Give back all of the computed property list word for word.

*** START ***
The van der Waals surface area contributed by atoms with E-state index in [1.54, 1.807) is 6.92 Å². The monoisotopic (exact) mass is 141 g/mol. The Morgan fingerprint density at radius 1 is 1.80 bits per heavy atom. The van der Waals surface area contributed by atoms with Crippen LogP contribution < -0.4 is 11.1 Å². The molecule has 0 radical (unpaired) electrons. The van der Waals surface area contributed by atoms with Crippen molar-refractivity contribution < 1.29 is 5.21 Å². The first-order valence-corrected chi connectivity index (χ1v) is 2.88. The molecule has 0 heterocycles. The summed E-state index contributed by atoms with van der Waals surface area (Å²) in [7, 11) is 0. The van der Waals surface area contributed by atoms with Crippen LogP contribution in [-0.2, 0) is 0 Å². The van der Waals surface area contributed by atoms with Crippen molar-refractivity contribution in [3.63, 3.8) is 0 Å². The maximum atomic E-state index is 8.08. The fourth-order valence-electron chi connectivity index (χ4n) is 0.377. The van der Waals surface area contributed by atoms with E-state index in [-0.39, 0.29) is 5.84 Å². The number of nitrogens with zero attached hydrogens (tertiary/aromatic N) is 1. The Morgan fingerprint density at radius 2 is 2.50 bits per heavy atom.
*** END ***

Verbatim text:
The van der Waals surface area contributed by atoms with E-state index in [1.54, 1.807) is 6.92 Å². The monoisotopic (exact) mass is 141 g/mol. The Morgan fingerprint density at radius 1 is 1.80 bits per heavy atom. The van der Waals surface area contributed by atoms with Crippen LogP contribution < -0.4 is 11.1 Å². The molecule has 0 radical (unpaired) electrons. The van der Waals surface area contributed by atoms with Crippen molar-refractivity contribution < 1.29 is 5.21 Å². The first-order valence-corrected chi connectivity index (χ1v) is 2.88. The molecule has 0 heterocycles. The summed E-state index contributed by atoms with van der Waals surface area (Å²) in [7, 11) is 0. The van der Waals surface area contributed by atoms with Crippen LogP contribution in [-0.2, 0) is 0 Å². The van der Waals surface area contributed by atoms with Crippen molar-refractivity contribution in [3.63, 3.8) is 0 Å². The maximum atomic E-state index is 8.08. The fourth-order valence-electron chi connectivity index (χ4n) is 0.377. The van der Waals surface area contributed by atoms with E-state index in [-0.39, 0.29) is 5.84 Å². The number of nitrogens with zero attached hydrogens (tertiary/aromatic N) is 1. The Morgan fingerprint density at radius 2 is 2.50 bits per heavy atom.